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Do We Really Need The Annual Physical?

 
 
Miller
 
Reply Sun 3 Jun, 2012 11:27 am
June 2, 2012
Let’s (Not) Get Physicals
By ELISABETH ROSENTHAL

FOR decades, scientific research has shown that annual physical exams — and many of the screening tests that routinely accompany them — are in many ways pointless or (worse) dangerous, because they can lead to unneeded procedures. The last few years have produced a steady stream of new evidence against the utility of popular tests:

Prostate specific antigen blood tests to detect prostate cancer? No longer recommended by the United States Preventive Services Task Force.

Routine EKGs? No use.

Yearly Pap smears? Nope. (Every three years.)

So why do Americans, nearly alone on the planet, remain so devoted to the ritual physical exam and to all of these tests, and why do so many doctors continue to provide them? Indeed, the last decade has seen a boom in what hospitals and health care companies call “executive physicals” — batteries of screening exams for apparently healthy people, purporting to ferret out hidden disease with the zeal of Homeland Security officers searching for terrorists.

In 1979, a Canadian government task force officially recommended giving up the standard head-to-toe annual physical based on studies showing it to be “nonspecific,” “inefficient” and “potentially harmful,” replacing it instead with a small number of periodic screening tests, which depend in part on a patient’s risk factors for illness. Faced with such evidence, I have not gotten an annual physical since around the time I finished my medical training in 1989. I respect my doctors, but I see them only when I’m sick. I religiously follow schedules for the limited number of screening tests recommended for women my age — like mammograms every two years and blood pressure checks — but most of those do not require a special office visit.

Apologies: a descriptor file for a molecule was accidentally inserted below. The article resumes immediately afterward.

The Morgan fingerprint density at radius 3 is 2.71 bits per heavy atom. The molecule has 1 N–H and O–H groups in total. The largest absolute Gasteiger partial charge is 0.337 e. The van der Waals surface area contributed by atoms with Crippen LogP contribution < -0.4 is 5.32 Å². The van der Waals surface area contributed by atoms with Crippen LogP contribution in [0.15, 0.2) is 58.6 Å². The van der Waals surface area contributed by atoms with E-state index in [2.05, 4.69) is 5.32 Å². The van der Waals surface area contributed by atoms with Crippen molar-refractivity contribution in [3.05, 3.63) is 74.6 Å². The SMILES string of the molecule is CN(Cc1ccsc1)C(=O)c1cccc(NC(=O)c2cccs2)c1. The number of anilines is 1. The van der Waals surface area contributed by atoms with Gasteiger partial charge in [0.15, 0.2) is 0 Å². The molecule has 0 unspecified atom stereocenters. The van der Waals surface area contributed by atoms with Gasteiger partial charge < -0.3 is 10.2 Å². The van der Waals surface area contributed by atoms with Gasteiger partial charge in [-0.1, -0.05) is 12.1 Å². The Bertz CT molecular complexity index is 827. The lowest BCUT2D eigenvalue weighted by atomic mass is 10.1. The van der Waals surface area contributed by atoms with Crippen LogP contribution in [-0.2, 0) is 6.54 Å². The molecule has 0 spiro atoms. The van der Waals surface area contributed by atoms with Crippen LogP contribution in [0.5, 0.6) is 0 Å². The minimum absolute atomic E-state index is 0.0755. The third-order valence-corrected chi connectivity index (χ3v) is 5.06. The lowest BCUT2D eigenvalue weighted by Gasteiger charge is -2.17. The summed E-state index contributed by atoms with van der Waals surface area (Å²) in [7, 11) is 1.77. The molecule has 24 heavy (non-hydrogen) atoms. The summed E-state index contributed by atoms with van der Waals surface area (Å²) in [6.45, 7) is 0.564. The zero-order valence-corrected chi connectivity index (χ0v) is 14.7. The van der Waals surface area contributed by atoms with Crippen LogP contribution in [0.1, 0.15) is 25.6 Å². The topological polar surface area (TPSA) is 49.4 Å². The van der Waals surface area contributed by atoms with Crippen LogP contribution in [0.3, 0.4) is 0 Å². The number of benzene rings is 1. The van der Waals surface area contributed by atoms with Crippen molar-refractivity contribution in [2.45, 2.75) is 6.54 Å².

“There’s a lot of inertia and unwillingness to let things go — it’s hard for doctors and patients,” said Alan Brett, professor of clinical internal medicine at the University of South Carolina, who tells well patients there is no need to see him annually. “I’ve rolled back the frequency and intensity of screening over the years, absolutely. I’m not doing lots of things now, because there’s no evidence that they help.”

There is, of course, economic impetus for American medicine’s “more is better” mode — at least when patients have insurance. In the United States, most doctors and hospitals profit more by doing more, and prices are particularly high for tests and scans. Also, we are one of the few countries where drug makers and hospitals advertise products and treatments directly to patients, creating demand from consumers who don’t actually pay their full costs.

But there are sociological reasons for America’s enthusiasm as well: an abundance of specialists, who are more likely to deploy tests and procedures, as well as malpractice fears, which leave hurried doctors inclined to order a test rather than explain why it is not necessary. And then there’s habit, said Dr. Brett, who writes extensively on the scientific basis of medical practice, adding: “If you ask gynecologists why they still do yearly Pap smears they’ll say things like: Patients expect it; It keeps patients coming back; It’s what we do in an OB-GYN visit.”

With health care costs spiraling out of control and insurance companies asking patients to pay a greater portion of bills, America may be poised to rethink its rituals. This year the American Board of Internal Medicine Foundation joined forces with Consumer Reports to compile a list of basic medical tests and procedures that are often performed but that don’t add value. The project — called Choosing Wisely — already has a list with dozens of entries, and more will be added in the fall.